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Timiebi Aganaba: Towards Space Sustainability: Lessons Learned from Environmental Liability Regimes
April 14 @ 13:30 - 15:00
Topic: Towards Space Sustainability: Lessons Learned from Environmental Liability Regimes
Speaker: Dr. Timiebi Aganaba
Time: Apr 14, 2021 13:30 Eastern Time (US and Canada)
In some constitutions of the world, nature has inherent rights. But the foundation of most environmental protection has been anthropocentric. The environment has value because its benefit is measurable to humanity and thus should be protected by balancing interests of persons and corporations. When people or institutions are central, what of environments that appear hostile to life? As accessibility, particularly to the commons increases, Is there any argument that we should protect these environments for the intrinsic worth that they are part of creation? It is suggested that if we cannot do that easily on earth, in heavily populated environs, it may be impossible to do so in outer space. Despite this, the issue should be explored.
This talk presents a philosophical discussion on if the space environment is worthy of environmental protection, because so far as humans conduct activity in its realm, it is a human environment. Taking that as a premise, the talk questions if space environmentalism can only be sought from a moral perspective or if legal measures are required for accountability and enforcement purposes, with a focus on the place of liability. Liability is important because it seems strong enough a stick that all actors will pay attention. While it is recognized that a liability regime exists for damage caused by space objects through the Liability Convention of 1972, this treaty does not consider damage to the environment, particularly from waste and adverse changes to the environment caused by space debris, and resource extraction respectively.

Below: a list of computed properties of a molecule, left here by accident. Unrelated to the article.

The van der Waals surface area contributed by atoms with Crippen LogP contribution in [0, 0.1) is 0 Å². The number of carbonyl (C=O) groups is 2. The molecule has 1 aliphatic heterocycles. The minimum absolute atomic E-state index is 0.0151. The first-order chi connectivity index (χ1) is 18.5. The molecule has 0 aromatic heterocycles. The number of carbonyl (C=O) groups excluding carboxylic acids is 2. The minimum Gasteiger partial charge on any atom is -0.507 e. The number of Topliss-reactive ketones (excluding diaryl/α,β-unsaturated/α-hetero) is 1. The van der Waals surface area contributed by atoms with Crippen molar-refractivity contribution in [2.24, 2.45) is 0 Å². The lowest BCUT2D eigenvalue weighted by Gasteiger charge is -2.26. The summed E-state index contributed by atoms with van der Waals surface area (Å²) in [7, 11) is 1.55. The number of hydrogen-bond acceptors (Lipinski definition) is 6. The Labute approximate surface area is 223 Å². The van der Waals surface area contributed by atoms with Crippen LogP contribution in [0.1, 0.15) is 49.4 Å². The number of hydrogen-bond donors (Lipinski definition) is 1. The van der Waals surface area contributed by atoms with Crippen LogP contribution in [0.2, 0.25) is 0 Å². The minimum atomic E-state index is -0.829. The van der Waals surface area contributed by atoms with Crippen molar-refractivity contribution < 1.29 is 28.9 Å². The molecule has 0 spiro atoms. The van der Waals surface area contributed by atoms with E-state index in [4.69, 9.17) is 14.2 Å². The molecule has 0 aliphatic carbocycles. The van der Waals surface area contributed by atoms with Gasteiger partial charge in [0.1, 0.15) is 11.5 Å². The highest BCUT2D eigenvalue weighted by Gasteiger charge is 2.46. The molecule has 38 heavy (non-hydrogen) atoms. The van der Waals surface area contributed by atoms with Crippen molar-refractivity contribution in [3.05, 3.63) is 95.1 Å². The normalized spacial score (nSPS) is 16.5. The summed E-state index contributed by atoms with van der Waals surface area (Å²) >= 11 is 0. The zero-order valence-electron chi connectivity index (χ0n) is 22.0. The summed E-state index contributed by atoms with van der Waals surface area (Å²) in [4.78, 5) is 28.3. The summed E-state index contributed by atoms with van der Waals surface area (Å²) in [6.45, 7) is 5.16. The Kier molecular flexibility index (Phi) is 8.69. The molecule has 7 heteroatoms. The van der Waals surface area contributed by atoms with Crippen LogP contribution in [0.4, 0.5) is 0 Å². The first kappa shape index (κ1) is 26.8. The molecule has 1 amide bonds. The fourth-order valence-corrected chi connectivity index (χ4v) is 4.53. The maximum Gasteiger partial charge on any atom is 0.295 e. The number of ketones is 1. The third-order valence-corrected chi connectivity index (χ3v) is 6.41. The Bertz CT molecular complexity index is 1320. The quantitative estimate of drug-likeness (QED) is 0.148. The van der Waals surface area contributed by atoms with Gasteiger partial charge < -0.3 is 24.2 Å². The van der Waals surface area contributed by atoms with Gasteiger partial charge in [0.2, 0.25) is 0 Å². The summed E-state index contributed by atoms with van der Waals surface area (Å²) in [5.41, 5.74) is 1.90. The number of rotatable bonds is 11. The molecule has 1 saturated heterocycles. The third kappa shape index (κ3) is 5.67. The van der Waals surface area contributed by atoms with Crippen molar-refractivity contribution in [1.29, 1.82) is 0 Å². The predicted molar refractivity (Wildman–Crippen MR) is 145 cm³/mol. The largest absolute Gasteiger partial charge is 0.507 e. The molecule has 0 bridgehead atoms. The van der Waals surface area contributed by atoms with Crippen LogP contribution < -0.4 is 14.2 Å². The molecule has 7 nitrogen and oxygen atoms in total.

Lessons learned from environmental liability regimes of ultrahazardous activities of maritime transportation of oil and nuclear power generation, as well as those proposed for deep sea bed mining are analyzed to provide input into a proposed liability regime for environmental protection of the space environment, as human activities increase. It is recognized that it took over 8 years to negotiate non-binding principles for the long-term sustainability of outer space activities at the United Nations Committee on the Peaceful Uses of Outer Space, so agreeing on a binding liability regime will be difficult. But the length of time it would take to deliberate should not prevent us from taking necessary action that can begin today.
Assistant Professor, School for the Future of Innovation in Society with a
Courtesy Appointment at the Sandra Day O Connor College of Law
Arizona State University, USA
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